A bit more
After all, enough of the founders' families, had left him as their heir - not to mention the reparations owed to him by the House of Gaunt, that Harry could claim the largest stake among all the descendants of the Founders. An argument that couldn't really stand up in court, at least not simply, but would be praised in the Daily Wizard, even if he had to write it himself, not that Luna would let him. Luna would send him an advance copy for him to edit, with everything he would have written if she hadn't seen him writing it. Of the few rules of the school Dumbledore had actually followed, Harry couldn't understand why requiring Luna to take an inhibitor potion had been one of them.
Hermione had with her team of 'experts', that really seemed to awed of someone half their age to be healthy, had declared that the wild magic would be too active today to work until 4. Apparently something about the full moon occurring during the day would make the whole area extra energized. So Harry started to work through the accumulated mail that had built up. Hedwig hooted from her perch, as Harry began the series of spells to sort the mail, test for spells and hexes, and mute and transcribe howlers. Hedwig only was allowed to bring mail to Hermione now, and it was clear the owl knew when Harry was only making work for her. Somehow it had been made clear to Harry that the only reason Harry was getting away with it was that Hedwig was humoring him.
Harry recorded in his logbook the hexed mail's supposed sender and spell signature by hand, then used the copy spell to record the contents. Unfortunately they hadn't yet found a way do all 3 in one; the only one Hermione had found only recorded the stated sender and the contents. Most people who sent nasty hexes didn't leave a name, or left someone else's (Harry got a lot of hexes from the dead), and wards could only rebound with a magical signature anyway. So Harry just did his best to avoid reading the contents of the letters, not wanting to spoil the rest of his day. The log was charmed to beep if a specific or immediate time was mentioned.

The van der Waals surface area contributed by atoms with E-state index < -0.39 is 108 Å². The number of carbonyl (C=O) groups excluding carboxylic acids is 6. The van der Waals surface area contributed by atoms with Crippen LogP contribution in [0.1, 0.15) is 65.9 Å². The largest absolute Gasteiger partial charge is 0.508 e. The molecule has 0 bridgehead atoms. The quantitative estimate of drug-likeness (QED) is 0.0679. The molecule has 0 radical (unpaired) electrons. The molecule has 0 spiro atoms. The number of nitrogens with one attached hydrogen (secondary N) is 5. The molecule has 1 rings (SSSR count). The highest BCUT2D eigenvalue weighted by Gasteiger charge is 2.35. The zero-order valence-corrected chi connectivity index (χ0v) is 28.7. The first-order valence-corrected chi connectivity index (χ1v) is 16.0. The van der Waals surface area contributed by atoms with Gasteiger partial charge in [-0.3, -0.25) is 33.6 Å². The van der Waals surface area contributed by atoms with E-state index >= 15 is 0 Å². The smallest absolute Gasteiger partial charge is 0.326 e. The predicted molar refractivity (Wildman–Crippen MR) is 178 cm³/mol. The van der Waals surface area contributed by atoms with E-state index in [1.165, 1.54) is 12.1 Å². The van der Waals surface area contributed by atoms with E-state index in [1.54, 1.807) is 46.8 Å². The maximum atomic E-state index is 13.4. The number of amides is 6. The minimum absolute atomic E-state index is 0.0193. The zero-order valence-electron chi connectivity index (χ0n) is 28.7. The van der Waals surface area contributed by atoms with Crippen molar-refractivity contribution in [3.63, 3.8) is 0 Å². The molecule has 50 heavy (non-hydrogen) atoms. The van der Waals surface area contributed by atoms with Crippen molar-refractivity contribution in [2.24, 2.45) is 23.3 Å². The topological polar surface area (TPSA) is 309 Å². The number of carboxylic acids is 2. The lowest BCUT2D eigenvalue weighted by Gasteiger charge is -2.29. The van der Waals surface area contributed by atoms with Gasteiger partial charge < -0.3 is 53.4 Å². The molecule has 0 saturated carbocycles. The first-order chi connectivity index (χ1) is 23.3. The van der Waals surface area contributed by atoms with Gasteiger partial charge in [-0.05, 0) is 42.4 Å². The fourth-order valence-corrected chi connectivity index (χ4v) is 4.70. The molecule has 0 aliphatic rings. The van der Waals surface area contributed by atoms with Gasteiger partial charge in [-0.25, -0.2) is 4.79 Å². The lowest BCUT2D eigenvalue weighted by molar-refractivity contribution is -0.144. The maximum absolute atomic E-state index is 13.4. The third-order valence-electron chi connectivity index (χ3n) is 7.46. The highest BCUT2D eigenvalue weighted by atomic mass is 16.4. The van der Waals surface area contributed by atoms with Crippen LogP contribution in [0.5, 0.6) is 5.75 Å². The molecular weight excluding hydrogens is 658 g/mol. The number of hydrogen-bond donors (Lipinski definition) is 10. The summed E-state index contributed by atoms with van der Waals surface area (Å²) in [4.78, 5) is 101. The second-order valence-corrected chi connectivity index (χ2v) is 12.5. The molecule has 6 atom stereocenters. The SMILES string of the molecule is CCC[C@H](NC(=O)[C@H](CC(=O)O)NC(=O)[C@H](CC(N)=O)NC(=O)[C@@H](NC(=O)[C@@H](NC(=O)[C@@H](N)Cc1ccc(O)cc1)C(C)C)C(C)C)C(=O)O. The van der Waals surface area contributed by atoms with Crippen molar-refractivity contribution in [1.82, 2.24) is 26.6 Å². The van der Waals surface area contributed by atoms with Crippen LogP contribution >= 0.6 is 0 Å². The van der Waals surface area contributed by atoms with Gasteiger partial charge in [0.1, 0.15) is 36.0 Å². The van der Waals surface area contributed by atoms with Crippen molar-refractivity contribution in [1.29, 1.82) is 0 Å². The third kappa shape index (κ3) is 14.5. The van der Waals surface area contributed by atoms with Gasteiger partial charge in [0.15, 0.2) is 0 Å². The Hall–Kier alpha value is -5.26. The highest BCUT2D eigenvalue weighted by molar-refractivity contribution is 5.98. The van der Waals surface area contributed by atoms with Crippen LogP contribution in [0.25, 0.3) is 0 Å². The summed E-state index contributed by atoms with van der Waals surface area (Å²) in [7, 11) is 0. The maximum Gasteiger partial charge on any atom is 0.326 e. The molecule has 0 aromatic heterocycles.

After logging in all the hexed letters, Harry gave into temptation and grabbed the big boxes from Salem Book Company. With a final spell to check for any noxious substances, Harry tore into the first box, and slipping his hands under the ads and invoice, pulled out the books. American Wizards, it seemed, had far more instructional home repair manuals and great 'career re-education' manuals for adult independent study.
At 3 Harry ventured out of the tent, holding in front of him a door sized lattice weave of thin lead wires that despite being reinforced by a framework of aluminum pipes, was slumping a bit under its own weight. He had no idea how much if any it would ward off the spurts of wild magic that had been so bright the hour before that bursts of light had shone through the seams of the tent, like lightning. The rubber intertube that Harry had slit to use as a covering for the center handle bar provided little comfort to his hands, with the death grip he had to keep, to hold the shield up. It was like walking into a near gale force wind, with an umbrella in front of him. Despite the lattice structure, wild magic didn't pass the lead, verifying Harry's theory.
Harry slowly moved backwards, and went back into the tent. Marveling that the tent showed none of the pressure the shield seemed to. Setting the shield against the post he'd created for it earlier Harry quickly did a series of tests with his wand. The aluminum frame - all behind the lead showed no significant temperature change. The lead however was a bit warmer but barely a degree. Now it was time for his next experiment.
Given the strength of the disturbance today, Harry set aside the idea of using the copper wire he had acquired, instead using copper tubing he constructed a series of 3 concentric circles, connected to the lead shield with rubber clamps, and each circle with a thick rope of insulated copper connected to the bottom. The wires trailed off about 20 feet, connecting to a copper stake. Layering asbestos lined mitts over his dragonhide gloves Harry went once more into the breach.
Harry stepped out, expecting to have to force his way forward, and nearly toppled over as the force was greatly decreased. The wires became stiff, digging into the ground, solid until the point that they passed the lead shield. Harry crept forward, wanting to halve the distance between their tent and the ruins. As soon as he had reached the granite holder he'd placed days ago, Harry reached with his wandless magic to plant the stake at a 45 degree angle from the plane of the shield.
With the shield on it holder, Harry finally could enjoy the light show of the magic pulsing from the ruins, swirling into the copper rings, and down into the soil. Harry sprinted back to the tent, as he saw the wild magic starting to spill into the void left by the shield. Knowing that the force of the wild magics crashing together in the void might be enough to destroy the tent, Harry forced his magic into his legs to increase his speed, while thanking fate for his laziness. As soon as Harry got in the tent, he grabbed a handful of lead pipes, and went back out, spiking the lead pipes in the ground in wide arc centered on the shield, and the flap of the tent. His hair began rising on the back of his neck, as he levitated the full load out of the tent by focusing on the pallet it was on. Grabbing another handful he stuck them in between those he'd already placed. Then conjured ropes to strap the rest to the pallet, and ran inside.
Hermione wasn't going to be impressed. Especially if that copper melted.